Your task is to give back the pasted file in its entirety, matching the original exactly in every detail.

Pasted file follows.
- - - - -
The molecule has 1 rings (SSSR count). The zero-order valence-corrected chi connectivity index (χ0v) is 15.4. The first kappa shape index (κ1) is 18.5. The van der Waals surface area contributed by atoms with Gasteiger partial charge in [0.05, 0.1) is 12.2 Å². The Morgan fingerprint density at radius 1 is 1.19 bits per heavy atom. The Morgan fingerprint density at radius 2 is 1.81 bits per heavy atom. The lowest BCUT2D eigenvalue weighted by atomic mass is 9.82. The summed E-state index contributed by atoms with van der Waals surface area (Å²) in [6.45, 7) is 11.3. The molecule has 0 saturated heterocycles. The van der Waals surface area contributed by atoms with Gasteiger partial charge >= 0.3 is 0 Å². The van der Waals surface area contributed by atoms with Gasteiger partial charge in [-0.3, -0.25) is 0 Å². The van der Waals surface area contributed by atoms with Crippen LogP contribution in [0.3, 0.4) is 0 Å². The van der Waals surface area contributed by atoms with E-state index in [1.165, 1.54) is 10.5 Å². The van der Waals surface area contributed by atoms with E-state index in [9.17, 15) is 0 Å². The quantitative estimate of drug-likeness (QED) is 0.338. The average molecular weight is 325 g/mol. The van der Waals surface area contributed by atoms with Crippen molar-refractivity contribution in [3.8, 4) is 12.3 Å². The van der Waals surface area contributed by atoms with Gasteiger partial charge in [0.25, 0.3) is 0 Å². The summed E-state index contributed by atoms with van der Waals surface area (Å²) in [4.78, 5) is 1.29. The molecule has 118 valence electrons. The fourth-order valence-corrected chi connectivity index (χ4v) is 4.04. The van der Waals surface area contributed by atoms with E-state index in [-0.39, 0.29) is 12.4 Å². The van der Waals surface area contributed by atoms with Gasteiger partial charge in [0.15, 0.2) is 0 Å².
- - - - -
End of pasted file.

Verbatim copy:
The molecule has 1 rings (SSSR count). The zero-order valence-corrected chi connectivity index (χ0v) is 15.4. The first kappa shape index (κ1) is 18.5. The van der Waals surface area contributed by atoms with Gasteiger partial charge in [0.05, 0.1) is 12.2 Å². The Morgan fingerprint density at radius 1 is 1.19 bits per heavy atom. The Morgan fingerprint density at radius 2 is 1.81 bits per heavy atom. The lowest BCUT2D eigenvalue weighted by atomic mass is 9.82. The summed E-state index contributed by atoms with van der Waals surface area (Å²) in [6.45, 7) is 11.3. The molecule has 0 saturated heterocycles. The van der Waals surface area contributed by atoms with Gasteiger partial charge >= 0.3 is 0 Å². The van der Waals surface area contributed by atoms with Gasteiger partial charge in [-0.3, -0.25) is 0 Å². The van der Waals surface area contributed by atoms with Crippen LogP contribution in [0.3, 0.4) is 0 Å². The van der Waals surface area contributed by atoms with E-state index in [1.165, 1.54) is 10.5 Å². The van der Waals surface area contributed by atoms with E-state index in [9.17, 15) is 0 Å². The quantitative estimate of drug-likeness (QED) is 0.338. The average molecular weight is 325 g/mol. The van der Waals surface area contributed by atoms with Crippen molar-refractivity contribution in [3.8, 4) is 12.3 Å². The van der Waals surface area contributed by atoms with Gasteiger partial charge in [0.25, 0.3) is 0 Å². The summed E-state index contributed by atoms with van der Waals surface area (Å²) in [4.78, 5) is 1.29. The molecule has 118 valence electrons. The fourth-order valence-corrected chi connectivity index (χ4v) is 4.04. The van der Waals surface area contributed by atoms with E-state index in [-0.39, 0.29) is 12.4 Å². The van der Waals surface area contributed by atoms with Gasteiger partial charge in [0.15, 0.2) is 0 Å².